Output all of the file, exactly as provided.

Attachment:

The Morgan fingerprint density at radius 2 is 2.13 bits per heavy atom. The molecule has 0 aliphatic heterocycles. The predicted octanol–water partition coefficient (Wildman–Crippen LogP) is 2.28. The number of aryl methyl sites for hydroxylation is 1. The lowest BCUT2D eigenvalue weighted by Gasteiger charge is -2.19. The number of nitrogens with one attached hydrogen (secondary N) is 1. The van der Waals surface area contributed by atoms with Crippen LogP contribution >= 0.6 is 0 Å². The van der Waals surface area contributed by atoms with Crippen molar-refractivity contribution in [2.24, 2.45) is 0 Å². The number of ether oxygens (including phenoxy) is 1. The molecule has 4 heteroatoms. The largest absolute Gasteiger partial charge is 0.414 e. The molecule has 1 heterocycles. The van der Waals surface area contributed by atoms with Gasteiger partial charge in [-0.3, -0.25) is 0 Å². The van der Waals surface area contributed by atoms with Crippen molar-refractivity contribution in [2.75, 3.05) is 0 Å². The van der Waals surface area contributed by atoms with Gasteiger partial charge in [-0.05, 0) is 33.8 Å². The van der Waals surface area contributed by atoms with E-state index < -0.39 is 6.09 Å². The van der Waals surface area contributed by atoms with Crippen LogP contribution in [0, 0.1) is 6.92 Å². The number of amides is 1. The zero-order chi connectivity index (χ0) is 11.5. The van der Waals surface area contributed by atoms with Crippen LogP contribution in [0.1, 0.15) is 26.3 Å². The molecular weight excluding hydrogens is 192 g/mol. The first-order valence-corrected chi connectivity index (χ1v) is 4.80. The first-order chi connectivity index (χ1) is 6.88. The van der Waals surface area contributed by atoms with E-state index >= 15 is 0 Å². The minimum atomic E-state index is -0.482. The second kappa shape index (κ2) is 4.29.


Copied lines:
The Morgan fingerprint density at radius 2 is 2.13 bits per heavy atom. The molecule has 0 aliphatic heterocycles. The predicted octanol–water partition coefficient (Wildman–Crippen LogP) is 2.28. The number of aryl methyl sites for hydroxylation is 1. The lowest BCUT2D eigenvalue weighted by Gasteiger charge is -2.19. The number of nitrogens with one attached hydrogen (secondary N) is 1. The van der Waals surface area contributed by atoms with Crippen LogP contribution >= 0.6 is 0 Å². The van der Waals surface area contributed by atoms with Crippen molar-refractivity contribution in [2.24, 2.45) is 0 Å². The number of ether oxygens (including phenoxy) is 1. The molecule has 4 heteroatoms. The largest absolute Gasteiger partial charge is 0.414 e. The molecule has 1 heterocycles. The van der Waals surface area contributed by atoms with Gasteiger partial charge in [-0.3, -0.25) is 0 Å². The van der Waals surface area contributed by atoms with Crippen molar-refractivity contribution in [2.75, 3.05) is 0 Å². The van der Waals surface area contributed by atoms with Gasteiger partial charge in [-0.05, 0) is 33.8 Å². The van der Waals surface area contributed by atoms with E-state index < -0.39 is 6.09 Å². The van der Waals surface area contributed by atoms with Crippen LogP contribution in [0, 0.1) is 6.92 Å². The number of amides is 1. The zero-order chi connectivity index (χ0) is 11.5. The van der Waals surface area contributed by atoms with Crippen LogP contribution in [0.1, 0.15) is 26.3 Å². The molecular weight excluding hydrogens is 192 g/mol. The first-order valence-corrected chi connectivity index (χ1v) is 4.80. The first-order chi connectivity index (χ1) is 6.88. The van der Waals surface area contributed by atoms with E-state index >= 15 is 0 Å². The minimum atomic E-state index is -0.482. The second kappa shape index (κ2) is 4.29.